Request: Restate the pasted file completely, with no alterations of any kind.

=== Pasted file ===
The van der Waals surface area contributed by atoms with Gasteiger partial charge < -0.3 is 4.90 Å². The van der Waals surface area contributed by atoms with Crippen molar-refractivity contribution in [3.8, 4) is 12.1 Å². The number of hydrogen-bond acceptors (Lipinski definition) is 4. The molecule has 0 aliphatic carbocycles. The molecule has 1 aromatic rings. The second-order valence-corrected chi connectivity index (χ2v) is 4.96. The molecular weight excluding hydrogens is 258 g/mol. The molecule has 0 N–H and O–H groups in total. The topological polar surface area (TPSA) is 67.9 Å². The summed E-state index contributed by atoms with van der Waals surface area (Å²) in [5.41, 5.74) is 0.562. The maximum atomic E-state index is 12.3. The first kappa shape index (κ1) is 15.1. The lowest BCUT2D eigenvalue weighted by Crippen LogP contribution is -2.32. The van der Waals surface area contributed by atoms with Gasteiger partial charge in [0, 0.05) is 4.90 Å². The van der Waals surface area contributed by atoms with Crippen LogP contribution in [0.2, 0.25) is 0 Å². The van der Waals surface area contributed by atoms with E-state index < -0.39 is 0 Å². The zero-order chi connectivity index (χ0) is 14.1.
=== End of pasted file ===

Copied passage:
The van der Waals surface area contributed by atoms with Gasteiger partial charge < -0.3 is 4.90 Å². The van der Waals surface area contributed by atoms with Crippen molar-refractivity contribution in [3.8, 4) is 12.1 Å². The number of hydrogen-bond acceptors (Lipinski definition) is 4. The molecule has 0 aliphatic carbocycles. The molecule has 1 aromatic rings. The second-order valence-corrected chi connectivity index (χ2v) is 4.96. The molecular weight excluding hydrogens is 258 g/mol. The molecule has 0 N–H and O–H groups in total. The topological polar surface area (TPSA) is 67.9 Å². The summed E-state index contributed by atoms with van der Waals surface area (Å²) in [5.41, 5.74) is 0.562. The maximum atomic E-state index is 12.3. The first kappa shape index (κ1) is 15.1. The lowest BCUT2D eigenvalue weighted by Crippen LogP contribution is -2.32. The van der Waals surface area contributed by atoms with Gasteiger partial charge in [0, 0.05) is 4.90 Å². The van der Waals surface area contributed by atoms with Crippen LogP contribution in [0.2, 0.25) is 0 Å². The van der Waals surface area contributed by atoms with E-state index < -0.39 is 0 Å². The zero-order chi connectivity index (χ0) is 14.1.